Attending the World Cup qualifying match between Jordan and China last week offered me a deeper look into Jordan’s loyalty to the monarchy and several other aspects of Jordanian culture. Getting into the game was an experience. Although some friends and I bought tickets to the game early in the day, somehow our seats had been filled by the time we got there. Gradually, a group of about two or three thousand angry soccer fans amassed outside the gates where they should have been admitted but had not because of overselling. Because the caravan of Hashemite royalty was about to show up, a human police blockade formed in the midst of this mass and literally pushed everyone out of the way. In the chaos, a friend I had made in line revealed to me that he worked for the police and offered to help me and my American friends get in. He spoke to one of the uniformed officers in the blockade, the police briefly separated, and we made it to a gate. Just at that moment, a black SUV rolled up with members of the awaited monarchy. For a moment, everything was peaceful, and the angry crowds clapped while the VIP’s, waving, made their ways into the stadium. After making it past a couple other obstacles, my friend, Sa’r, was able to get us into the game in one piece. In Jordan, if you make a friend, he will do almost anything for you. Also in Jordan, if you’re from the West, you’re given special treatment.
The match was fantastic. Jordan ended up winning 2-1 against a team ranked much higher than them. During the game, all 40,000 people would shout certain slogans of team support and national solidarity. One slogan I found interesting was “Aish Jalalit al-Malik al-Muathm! Aish! Aish! Aish!” (May the Majesty of the great king live! Live! Live! Live!). Soccernomics eh? How about Soccerolitics? Ha! . . . so, anyway. One would be hard pressed to find the popular support the monarchy enjoys in Jordan in any other Middle Eastern country currently.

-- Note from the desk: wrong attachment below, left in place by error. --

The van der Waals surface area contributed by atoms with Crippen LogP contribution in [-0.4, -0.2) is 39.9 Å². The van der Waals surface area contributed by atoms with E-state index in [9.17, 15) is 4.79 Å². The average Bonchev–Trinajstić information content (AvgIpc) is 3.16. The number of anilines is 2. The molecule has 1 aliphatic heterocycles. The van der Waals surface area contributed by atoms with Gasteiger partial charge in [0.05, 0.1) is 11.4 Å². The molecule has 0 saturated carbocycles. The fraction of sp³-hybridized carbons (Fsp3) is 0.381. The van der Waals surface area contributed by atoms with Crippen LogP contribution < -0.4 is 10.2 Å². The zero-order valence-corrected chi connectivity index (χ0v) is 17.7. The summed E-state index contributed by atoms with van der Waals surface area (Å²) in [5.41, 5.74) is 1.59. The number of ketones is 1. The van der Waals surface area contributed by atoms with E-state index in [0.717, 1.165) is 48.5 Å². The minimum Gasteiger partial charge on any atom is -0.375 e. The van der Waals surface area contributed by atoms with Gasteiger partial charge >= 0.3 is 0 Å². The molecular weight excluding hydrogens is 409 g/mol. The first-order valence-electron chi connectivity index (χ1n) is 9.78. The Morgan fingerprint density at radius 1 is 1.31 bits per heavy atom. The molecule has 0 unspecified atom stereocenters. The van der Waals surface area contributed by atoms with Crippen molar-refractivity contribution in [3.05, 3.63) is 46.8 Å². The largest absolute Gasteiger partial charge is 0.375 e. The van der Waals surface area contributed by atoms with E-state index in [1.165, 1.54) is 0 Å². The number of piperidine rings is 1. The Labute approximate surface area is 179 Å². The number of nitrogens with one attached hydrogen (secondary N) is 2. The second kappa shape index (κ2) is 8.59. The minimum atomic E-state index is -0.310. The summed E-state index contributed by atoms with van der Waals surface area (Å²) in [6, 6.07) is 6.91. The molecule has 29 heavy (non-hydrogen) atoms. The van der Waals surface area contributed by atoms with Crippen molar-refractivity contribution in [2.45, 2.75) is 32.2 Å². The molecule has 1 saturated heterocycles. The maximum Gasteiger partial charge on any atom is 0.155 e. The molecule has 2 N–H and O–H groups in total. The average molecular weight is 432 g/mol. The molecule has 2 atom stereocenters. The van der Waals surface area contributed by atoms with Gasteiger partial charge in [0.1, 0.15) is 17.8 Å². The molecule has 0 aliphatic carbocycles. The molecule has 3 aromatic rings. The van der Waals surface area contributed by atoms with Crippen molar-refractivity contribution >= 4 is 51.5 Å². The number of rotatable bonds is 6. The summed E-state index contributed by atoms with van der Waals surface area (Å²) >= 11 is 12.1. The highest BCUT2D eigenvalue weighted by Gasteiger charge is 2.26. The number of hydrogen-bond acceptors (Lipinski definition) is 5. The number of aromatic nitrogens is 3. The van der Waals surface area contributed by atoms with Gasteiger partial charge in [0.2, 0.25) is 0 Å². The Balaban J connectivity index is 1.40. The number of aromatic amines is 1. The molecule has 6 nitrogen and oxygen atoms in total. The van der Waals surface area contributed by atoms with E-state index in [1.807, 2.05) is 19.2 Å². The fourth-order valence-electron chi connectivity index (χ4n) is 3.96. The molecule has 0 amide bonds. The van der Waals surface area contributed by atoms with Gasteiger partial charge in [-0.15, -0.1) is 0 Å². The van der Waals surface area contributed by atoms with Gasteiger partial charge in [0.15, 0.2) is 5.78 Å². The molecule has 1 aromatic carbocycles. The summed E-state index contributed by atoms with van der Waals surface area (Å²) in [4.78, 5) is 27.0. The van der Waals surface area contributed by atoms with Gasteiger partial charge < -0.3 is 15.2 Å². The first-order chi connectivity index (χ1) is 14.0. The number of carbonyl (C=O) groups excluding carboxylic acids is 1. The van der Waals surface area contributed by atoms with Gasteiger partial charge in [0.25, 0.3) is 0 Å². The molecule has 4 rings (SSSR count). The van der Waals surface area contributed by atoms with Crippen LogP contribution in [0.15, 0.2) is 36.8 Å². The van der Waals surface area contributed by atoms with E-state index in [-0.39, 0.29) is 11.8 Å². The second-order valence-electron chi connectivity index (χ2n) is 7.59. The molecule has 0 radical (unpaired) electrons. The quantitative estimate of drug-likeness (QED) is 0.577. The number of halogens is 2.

Before I wrap this long-winded post up, I would like to address something more sensitive. Ten years ago today, an evil tragedy occurred in my country. The horror it produced is unspeakable. Its supposed motives were unjustifiable. It changed the world. It changed my life. Had it not occurred, my academic program would not exist, and I would not be here in Jordan. I invite you to consider what you can do to make your community and country a better place in response to that tragedy. I invite you to remember the greater dependence America felt, collectively, on God in that tragedy’s wake. I invite you to take stock of any resentment you may feel toward any group because of that tragedy, and reason whether it is justified or not. May we be conscious of these things, and remember the families of those lost in our prayers. If you’d like to email me personally about any of these thoughts, please feel free.
Thanks for reading.